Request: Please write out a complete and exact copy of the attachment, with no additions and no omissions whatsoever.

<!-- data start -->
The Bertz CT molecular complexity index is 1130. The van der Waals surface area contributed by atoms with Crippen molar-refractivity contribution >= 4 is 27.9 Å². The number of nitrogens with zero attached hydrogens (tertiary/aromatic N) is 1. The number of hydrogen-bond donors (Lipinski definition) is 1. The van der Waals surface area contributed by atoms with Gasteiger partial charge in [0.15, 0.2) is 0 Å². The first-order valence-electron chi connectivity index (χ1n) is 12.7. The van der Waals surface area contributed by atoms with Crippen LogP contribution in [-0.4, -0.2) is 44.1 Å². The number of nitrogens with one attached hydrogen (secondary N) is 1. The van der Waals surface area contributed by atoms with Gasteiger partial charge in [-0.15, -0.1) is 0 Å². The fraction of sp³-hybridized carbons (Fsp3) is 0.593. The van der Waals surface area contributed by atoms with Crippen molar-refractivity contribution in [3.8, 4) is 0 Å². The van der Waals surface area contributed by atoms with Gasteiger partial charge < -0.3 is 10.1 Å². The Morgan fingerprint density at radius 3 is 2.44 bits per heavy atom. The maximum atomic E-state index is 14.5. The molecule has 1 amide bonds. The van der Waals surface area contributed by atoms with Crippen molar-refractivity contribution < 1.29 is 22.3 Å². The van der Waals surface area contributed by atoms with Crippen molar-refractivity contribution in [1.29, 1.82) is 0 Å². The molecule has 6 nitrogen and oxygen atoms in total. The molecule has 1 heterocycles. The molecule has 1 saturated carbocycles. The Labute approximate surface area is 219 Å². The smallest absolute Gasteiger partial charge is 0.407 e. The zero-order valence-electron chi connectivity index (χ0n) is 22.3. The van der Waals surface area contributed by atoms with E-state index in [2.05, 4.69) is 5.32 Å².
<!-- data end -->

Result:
The Bertz CT molecular complexity index is 1130. The van der Waals surface area contributed by atoms with Crippen molar-refractivity contribution >= 4 is 27.9 Å². The number of nitrogens with zero attached hydrogens (tertiary/aromatic N) is 1. The number of hydrogen-bond donors (Lipinski definition) is 1. The van der Waals surface area contributed by atoms with Gasteiger partial charge in [0.15, 0.2) is 0 Å². The first-order valence-electron chi connectivity index (χ1n) is 12.7. The van der Waals surface area contributed by atoms with Crippen LogP contribution in [-0.4, -0.2) is 44.1 Å². The number of nitrogens with one attached hydrogen (secondary N) is 1. The van der Waals surface area contributed by atoms with Gasteiger partial charge in [-0.15, -0.1) is 0 Å². The fraction of sp³-hybridized carbons (Fsp3) is 0.593. The van der Waals surface area contributed by atoms with Crippen molar-refractivity contribution in [3.8, 4) is 0 Å². The van der Waals surface area contributed by atoms with Gasteiger partial charge < -0.3 is 10.1 Å². The Morgan fingerprint density at radius 3 is 2.44 bits per heavy atom. The maximum atomic E-state index is 14.5. The molecule has 1 amide bonds. The van der Waals surface area contributed by atoms with Crippen molar-refractivity contribution < 1.29 is 22.3 Å². The van der Waals surface area contributed by atoms with Crippen molar-refractivity contribution in [1.29, 1.82) is 0 Å². The molecule has 6 nitrogen and oxygen atoms in total. The molecule has 1 heterocycles. The molecule has 1 saturated carbocycles. The Labute approximate surface area is 219 Å². The smallest absolute Gasteiger partial charge is 0.407 e. The zero-order valence-electron chi connectivity index (χ0n) is 22.3. The van der Waals surface area contributed by atoms with E-state index in [2.05, 4.69) is 5.32 Å².